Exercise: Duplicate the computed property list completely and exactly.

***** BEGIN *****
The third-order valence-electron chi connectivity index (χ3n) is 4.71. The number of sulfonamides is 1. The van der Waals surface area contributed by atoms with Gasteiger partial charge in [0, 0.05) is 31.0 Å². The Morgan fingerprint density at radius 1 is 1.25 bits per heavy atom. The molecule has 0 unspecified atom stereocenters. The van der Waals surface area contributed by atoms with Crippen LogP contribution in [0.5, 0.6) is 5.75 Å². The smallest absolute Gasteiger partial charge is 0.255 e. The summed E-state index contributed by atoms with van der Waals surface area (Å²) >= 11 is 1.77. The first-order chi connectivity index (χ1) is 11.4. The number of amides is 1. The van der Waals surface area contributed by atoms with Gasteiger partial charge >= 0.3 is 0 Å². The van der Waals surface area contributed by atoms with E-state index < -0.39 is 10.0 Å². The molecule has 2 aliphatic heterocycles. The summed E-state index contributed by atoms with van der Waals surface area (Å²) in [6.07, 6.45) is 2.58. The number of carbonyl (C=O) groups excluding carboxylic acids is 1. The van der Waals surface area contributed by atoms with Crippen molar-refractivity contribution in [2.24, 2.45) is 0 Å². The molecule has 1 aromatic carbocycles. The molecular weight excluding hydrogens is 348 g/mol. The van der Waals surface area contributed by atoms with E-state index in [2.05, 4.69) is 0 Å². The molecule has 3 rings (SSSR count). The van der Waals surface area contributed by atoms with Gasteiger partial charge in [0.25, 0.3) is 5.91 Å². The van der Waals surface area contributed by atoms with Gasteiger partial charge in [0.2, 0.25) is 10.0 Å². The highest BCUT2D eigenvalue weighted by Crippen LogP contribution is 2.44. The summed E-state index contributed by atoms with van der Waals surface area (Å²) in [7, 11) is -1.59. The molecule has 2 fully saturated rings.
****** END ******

The third-order valence-electron chi connectivity index (χ3n) is 4.71. The number of sulfonamides is 1. The van der Waals surface area contributed by atoms with Gasteiger partial charge in [0, 0.05) is 31.0 Å². The Morgan fingerprint density at radius 1 is 1.25 bits per heavy atom. The molecule has 0 unspecified atom stereocenters. The van der Waals surface area contributed by atoms with Crippen LogP contribution in [0.5, 0.6) is 5.75 Å². The smallest absolute Gasteiger partial charge is 0.255 e. The summed E-state index contributed by atoms with van der Waals surface area (Å²) >= 11 is 1.77. The first-order chi connectivity index (χ1) is 11.4. The number of amides is 1. The van der Waals surface area contributed by atoms with Gasteiger partial charge >= 0.3 is 0 Å². The van der Waals surface area contributed by atoms with E-state index < -0.39 is 10.0 Å². The molecule has 2 aliphatic heterocycles. The summed E-state index contributed by atoms with van der Waals surface area (Å²) in [6.07, 6.45) is 2.58. The number of carbonyl (C=O) groups excluding carboxylic acids is 1. The van der Waals surface area contributed by atoms with Crippen molar-refractivity contribution in [2.24, 2.45) is 0 Å². The molecule has 1 aromatic carbocycles. The molecular weight excluding hydrogens is 348 g/mol. The van der Waals surface area contributed by atoms with E-state index in [2.05, 4.69) is 0 Å². The molecule has 3 rings (SSSR count). The van der Waals surface area contributed by atoms with Gasteiger partial charge in [0.25, 0.3) is 5.91 Å². The van der Waals surface area contributed by atoms with Gasteiger partial charge in [0.2, 0.25) is 10.0 Å². The highest BCUT2D eigenvalue weighted by Crippen LogP contribution is 2.44. The summed E-state index contributed by atoms with van der Waals surface area (Å²) in [7, 11) is -1.59. The molecule has 2 fully saturated rings.